The Spotted, the Spotless, the Striped and the Blotched
- by Meredith Hanel March 5, 2019
When we think of spotted animals, cheetahs are probably one of the first to come to mind. This defining feature is in the name cheetah, thought to be derived from the Hindu word chita for “spotted one”. Cheetahs have about 2000 spots and each has a unique pattern that can be used in wildlife management to identify individuals. Across the animal kingdom, nature provides an array of signature looks, from spots to stripes to splotches and blotches, that have captured the curiosity of numerous scientists. They are finding that these different pigmentation patterns arise from shared biological and mathematical rules.
Learning from nature’s exceptions
The rare king cheetah has such a different coat pattern that it was thought to be a different species of cheetah. Overall it is darker, with large black splotches and stripes along its back. The Cheetah Conservation Fund was part of a research team that discovered that the king cheetah coat pattern is due to a mutation in the gene called Taqprep.
Mutations in the Taqprep gene were first discovered to affect coat colour in domestic tabby cats. Tabby cats with the normal Taqprep have a pattern of narrow, vertical stripes on a light background known as the mackerel pattern because it resembles fish bones. In tabby cats mutations in the Taqprep gene cause a coat pattern called blotched, which scientists noticed was similar to the expanded dark regions of the king cheetah. Taqprep has a role in establishing dark and light regions on the skin during development. The patterns are on the skin correspond to patterns on the fur.
Even rarer than seeing a king cheetah, is spotting a spotless cheetah. A cheetah with no spots was seen at the Athi Kapiti Conservancy in Kenyain 2012, nearly a century after the last sighting was recorded. Instead of traditional spots, up close this cheetah had hundreds of tiny freckles on its back but from far away looked tan. Some experts have suggested that this spotless cheetah could be mistaken for a lion, which could be an advantage. As far as patterned cats go, cheetahs are an exception since their habitat is different from most other patterned cats such as tigers and leopards who live in shadowy forest where their patterns provide camouflage. Cheetah spots do seem to help hide them in the tall grass.
Pattern formation in animals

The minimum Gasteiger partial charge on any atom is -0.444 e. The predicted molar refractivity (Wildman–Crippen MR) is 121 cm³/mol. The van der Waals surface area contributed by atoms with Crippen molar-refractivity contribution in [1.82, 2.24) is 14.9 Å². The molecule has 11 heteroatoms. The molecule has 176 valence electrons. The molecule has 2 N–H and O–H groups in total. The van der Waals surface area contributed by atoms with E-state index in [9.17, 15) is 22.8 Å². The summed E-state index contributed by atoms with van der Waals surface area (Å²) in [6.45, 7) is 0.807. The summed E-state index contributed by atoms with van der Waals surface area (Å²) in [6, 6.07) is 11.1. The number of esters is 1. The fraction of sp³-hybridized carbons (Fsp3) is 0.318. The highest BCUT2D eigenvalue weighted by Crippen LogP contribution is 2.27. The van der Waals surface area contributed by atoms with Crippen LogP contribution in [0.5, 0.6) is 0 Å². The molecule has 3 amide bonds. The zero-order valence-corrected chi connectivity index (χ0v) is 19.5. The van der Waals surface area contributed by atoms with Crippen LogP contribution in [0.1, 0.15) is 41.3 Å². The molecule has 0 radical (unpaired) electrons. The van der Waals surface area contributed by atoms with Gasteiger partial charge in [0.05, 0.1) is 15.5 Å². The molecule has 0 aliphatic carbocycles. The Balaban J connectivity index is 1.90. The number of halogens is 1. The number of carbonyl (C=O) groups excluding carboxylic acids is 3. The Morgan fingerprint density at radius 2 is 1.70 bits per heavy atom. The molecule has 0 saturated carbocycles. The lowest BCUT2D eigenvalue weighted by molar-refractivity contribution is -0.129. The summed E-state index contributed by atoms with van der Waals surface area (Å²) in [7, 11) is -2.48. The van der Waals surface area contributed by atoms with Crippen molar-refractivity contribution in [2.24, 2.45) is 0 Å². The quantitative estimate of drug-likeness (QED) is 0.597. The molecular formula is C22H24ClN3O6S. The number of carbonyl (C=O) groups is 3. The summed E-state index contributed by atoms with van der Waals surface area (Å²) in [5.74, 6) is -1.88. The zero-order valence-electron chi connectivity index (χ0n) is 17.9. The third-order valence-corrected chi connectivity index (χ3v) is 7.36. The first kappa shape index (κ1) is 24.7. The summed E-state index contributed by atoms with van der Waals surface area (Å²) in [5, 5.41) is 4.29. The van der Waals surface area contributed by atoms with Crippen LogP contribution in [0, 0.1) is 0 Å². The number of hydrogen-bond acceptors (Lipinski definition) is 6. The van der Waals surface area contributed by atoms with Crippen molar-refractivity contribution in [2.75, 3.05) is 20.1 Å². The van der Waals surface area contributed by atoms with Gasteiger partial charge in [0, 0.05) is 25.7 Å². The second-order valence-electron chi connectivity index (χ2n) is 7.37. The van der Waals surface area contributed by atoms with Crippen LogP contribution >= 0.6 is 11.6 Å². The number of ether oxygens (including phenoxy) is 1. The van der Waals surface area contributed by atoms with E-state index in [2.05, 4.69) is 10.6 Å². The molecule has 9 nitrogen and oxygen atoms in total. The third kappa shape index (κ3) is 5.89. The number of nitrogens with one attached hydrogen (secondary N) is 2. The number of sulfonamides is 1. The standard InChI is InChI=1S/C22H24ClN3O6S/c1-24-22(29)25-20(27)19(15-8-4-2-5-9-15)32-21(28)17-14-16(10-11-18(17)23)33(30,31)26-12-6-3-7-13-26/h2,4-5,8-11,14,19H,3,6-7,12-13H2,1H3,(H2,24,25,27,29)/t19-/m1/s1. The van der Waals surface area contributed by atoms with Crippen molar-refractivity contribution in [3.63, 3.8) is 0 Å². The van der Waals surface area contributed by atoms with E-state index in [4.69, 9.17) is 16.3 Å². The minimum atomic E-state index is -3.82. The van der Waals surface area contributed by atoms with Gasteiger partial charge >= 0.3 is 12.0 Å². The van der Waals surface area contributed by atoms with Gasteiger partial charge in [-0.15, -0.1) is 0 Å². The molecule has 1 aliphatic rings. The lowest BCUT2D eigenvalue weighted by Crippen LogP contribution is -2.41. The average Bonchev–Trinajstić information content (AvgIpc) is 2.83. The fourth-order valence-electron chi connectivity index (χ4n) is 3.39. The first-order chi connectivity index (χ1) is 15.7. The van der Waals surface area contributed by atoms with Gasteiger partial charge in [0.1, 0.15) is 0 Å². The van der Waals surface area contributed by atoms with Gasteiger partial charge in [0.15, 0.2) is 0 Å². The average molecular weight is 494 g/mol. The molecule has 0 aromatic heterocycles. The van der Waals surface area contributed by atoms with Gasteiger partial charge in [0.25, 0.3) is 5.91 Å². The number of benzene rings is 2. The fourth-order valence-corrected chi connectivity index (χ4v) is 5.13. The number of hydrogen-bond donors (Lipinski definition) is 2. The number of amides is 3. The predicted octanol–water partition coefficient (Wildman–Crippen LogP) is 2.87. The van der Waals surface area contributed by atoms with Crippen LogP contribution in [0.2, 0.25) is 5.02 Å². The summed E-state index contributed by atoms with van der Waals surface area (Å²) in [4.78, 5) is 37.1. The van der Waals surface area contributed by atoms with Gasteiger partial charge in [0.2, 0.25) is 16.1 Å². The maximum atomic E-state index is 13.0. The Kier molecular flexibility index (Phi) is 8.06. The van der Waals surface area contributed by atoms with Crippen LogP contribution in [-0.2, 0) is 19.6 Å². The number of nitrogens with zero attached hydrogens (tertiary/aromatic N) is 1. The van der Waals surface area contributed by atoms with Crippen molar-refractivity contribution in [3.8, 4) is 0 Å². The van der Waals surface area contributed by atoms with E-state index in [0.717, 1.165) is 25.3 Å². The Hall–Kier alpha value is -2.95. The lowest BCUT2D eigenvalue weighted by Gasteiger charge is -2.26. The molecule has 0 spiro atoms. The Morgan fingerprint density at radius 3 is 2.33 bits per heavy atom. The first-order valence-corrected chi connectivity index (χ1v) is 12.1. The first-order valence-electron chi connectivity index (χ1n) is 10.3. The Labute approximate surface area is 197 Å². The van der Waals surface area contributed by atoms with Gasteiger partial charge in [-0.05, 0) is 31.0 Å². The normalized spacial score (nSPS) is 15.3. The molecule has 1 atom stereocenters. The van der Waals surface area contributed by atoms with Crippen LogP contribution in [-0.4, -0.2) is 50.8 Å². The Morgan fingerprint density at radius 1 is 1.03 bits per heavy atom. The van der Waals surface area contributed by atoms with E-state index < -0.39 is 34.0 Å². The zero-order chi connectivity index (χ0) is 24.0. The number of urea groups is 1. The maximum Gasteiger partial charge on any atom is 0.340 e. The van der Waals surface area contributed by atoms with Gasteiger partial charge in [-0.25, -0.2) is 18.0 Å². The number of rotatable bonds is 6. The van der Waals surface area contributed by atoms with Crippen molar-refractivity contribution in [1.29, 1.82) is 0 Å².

Biology tells us that during development genes are turned on at specific times and in specific locations, a process which sets up many patterns from body shape to skin pigmentation. Mathematical models suggest that pigment patterns on the skin of all animals could arise from a common underlying mechanism. A type of model called reaction diffusion shows that it is possible to arrive at many striped, spotted or intermediate patterns that we see in animals by varying the ways two molecules diffuse across the developing skin.
Imagine that during skin development molecule A triggers pigment production and also turns on production of molecule B which inhibits pigment. If the inhibitor molecule B diffuses faster than molecule A, it forms a barrier of no pigment surrounding a pigmented spot or stripe. These models incorporate waves of diffusing molecules and show that will small tweaks to parameters we can arrive at specific pattern types like cheetah versus leopard pattern, yet with individual differences between individuals much like how human fingerprints are unique.
Have you noticed that cheetahs have stripes on their tails? Reaction diffusion models predict that the spot pattern on the cheetah tail would should change to stripes due to the narrow width and that the wider leopard tail should have spots almost to the tip, which it does. The pigmentation puzzle is far from being solved and there is no doubt nature will continue to provide clues for curious scientists to follow up on.
Find out more about reaction diffusion in this MinuteEarth video: “Can Math Explain How Animals Get Their Patterns?”
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